American RadioWorks |
(Photos: Franklin D. Roosevelt Presidential Library)

The First Family of Radio

When Franklin D. Roosevelt was elected president in 1932, he and first lady Eleanor Roosevelt both used the new medium of radio to reach into American homes like never before. They rallied the nation to combat the Great Depression and fight fascism. The Roosevelts forged an uncommonly personal relationship with the people. This documentary explores how FDR and ER's use of radio revolutionized the way Americans relate to the White House and its occupants.

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American RadioWorks |
(Photos: Franklin D. Roosevelt Presidential Library)

The First Family of Radio

When Franklin D. Roosevelt was elected president in 1932, he and first lady Eleanor Roosevelt both used the new medium of radio to reach into American homes like never before. They rallied the nation to combat the Great Depression and fight fascism. The Roosevelts forged an uncommonly personal relationship with the people. This documentary explores how FDR and ER's use of radio revolutionized the way Americans relate to the White House and its occupants.

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  • 11.17.14

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  • 11.10.14

    Radio: FDR’s ‘Natural Gift’

    President Franklin D. Roosevelt was a radio natural. He spoke in a confident, informal way, using simple words and phrases that were easy to grasp.
  • 11.12.14

    The Roosevelts as a political team

    Eleanor and Franklin Roosevelt were not the first White House couple to act as political partners, but they were the first to do so in such a public fashion.
  • 11.10.14

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Back to The Data

Office of

Marty Meehan


Total cost of 10 office trips: $22,420.28


Trips by Marty Meehan
Total cost of congressperson's 5 trips: $16,256.20

Destination:
Sponsor: Aspen Institute
Purpose:
Date: Mar 9, 2001 (2 days)
Expense: $1,202.00
source

Destination: BOSTON, MA - LOS ANGELES, CA - WASHINGTON, DC
Sponsor: CAMPAIGN FOR AMERICA/CAMPAIGN REFORM PROJECT
Purpose: CAMPAIGN REFORM PROJECT LEGISLATIVE LUNCHEON
Date: Jun 16, 2001 (3 days)
Expense: $4,340.00
source

Destination: R/T: WASHINGTON, DC - ALABAMA
Sponsor: Faith & Politics Institute
Purpose: CONGRESSIONAL CIVIL RIGHTS PILGRIMAGE
Date: Mar 7, 2003 (2 days)
Expense: $1,826.00
source

Destination: SAN FRAN
Sponsor: Panetta Institute
Purpose: CONG. MEEHAN WAS AWARDED THE PANELTA INSTITUTE'S JEFFERSON. LINCOLN AWARD FOR PUBLIC SERVICE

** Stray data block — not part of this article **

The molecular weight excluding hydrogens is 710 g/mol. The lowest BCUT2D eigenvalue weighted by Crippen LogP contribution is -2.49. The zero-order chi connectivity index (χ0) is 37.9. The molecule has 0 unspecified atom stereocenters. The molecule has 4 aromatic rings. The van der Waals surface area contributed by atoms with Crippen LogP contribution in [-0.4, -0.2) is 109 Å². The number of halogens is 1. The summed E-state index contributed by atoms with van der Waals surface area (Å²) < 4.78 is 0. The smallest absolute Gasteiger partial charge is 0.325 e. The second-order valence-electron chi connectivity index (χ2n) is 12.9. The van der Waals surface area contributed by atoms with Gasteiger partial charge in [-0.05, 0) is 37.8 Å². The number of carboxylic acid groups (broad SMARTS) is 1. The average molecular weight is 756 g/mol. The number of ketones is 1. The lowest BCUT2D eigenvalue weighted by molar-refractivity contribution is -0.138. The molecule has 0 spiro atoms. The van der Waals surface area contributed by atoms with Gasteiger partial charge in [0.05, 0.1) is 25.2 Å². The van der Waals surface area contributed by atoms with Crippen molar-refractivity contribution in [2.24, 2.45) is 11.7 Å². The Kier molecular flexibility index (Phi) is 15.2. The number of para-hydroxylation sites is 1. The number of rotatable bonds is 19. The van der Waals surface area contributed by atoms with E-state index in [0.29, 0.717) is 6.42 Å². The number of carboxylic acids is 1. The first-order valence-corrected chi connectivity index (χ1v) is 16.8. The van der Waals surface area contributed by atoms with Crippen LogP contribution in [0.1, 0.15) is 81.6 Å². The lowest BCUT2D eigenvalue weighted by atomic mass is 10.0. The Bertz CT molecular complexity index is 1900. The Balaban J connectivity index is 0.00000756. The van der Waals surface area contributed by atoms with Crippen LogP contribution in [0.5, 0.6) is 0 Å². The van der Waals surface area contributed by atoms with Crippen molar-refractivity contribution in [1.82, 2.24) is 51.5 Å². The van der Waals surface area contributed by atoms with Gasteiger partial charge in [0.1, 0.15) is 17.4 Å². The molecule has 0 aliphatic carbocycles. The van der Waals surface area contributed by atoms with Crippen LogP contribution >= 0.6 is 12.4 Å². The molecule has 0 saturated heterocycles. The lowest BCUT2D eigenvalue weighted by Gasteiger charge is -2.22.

Date: Nov 7, 2003 (2 days)
Expense: $8,417.00
source

Destination: BOSTON, MA-NEW YORK, NY-WASHINGTON, DC
Sponsor: Discovery Communications Inc
Purpose: CAMPAIGN FINANCE REFORM TELEVISION TAPING
Date: May 16, 2004 (1 day)
Expense: $471.20
source


Congressional staff traveling under the office of Marty Meehan

Suzanne Dumont
Amy Ford
Lori Loureiro
Joshua Lynn



American RadioWorks |
(Photos: Franklin D. Roosevelt Presidential Library)

The First Family of Radio

When Franklin D. Roosevelt was elected president in 1932, he and first lady Eleanor Roosevelt both used the new medium of radio to reach into American homes like never before. They rallied the nation to combat the Great Depression and fight fascism. The Roosevelts forged an uncommonly personal relationship with the people. This documentary explores how FDR and ER's use of radio revolutionized the way Americans relate to the White House and its occupants.

Recent Posts

  • 11.17.14

    The Utility of a PhD

    Humanities professors at colleges and universities are re-thinking what it means to offer a PhD. The old model is proving unsustainable. It takes an average nine years to get a doctorate, but less than 60 percent of PhDs are finding tenure-track teaching jobs. This week, we look at a new report recommending academics view doctoral programs in a new light.
  • 11.10.14

    Radio: FDR’s ‘Natural Gift’

    President Franklin D. Roosevelt was a radio natural. He spoke in a confident, informal way, using simple words and phrases that were easy to grasp.
  • 11.12.14

    The Roosevelts as a political team

    Eleanor and Franklin Roosevelt were not the first White House couple to act as political partners, but they were the first to do so in such a public fashion.
  • 11.10.14

    Radio: The Internet of the 1930s

    Some predicted radio would be a powerful force for democratizing information and spreading knowledge to a vast population previously separated by geography or income. But the new technology also raised anxieties.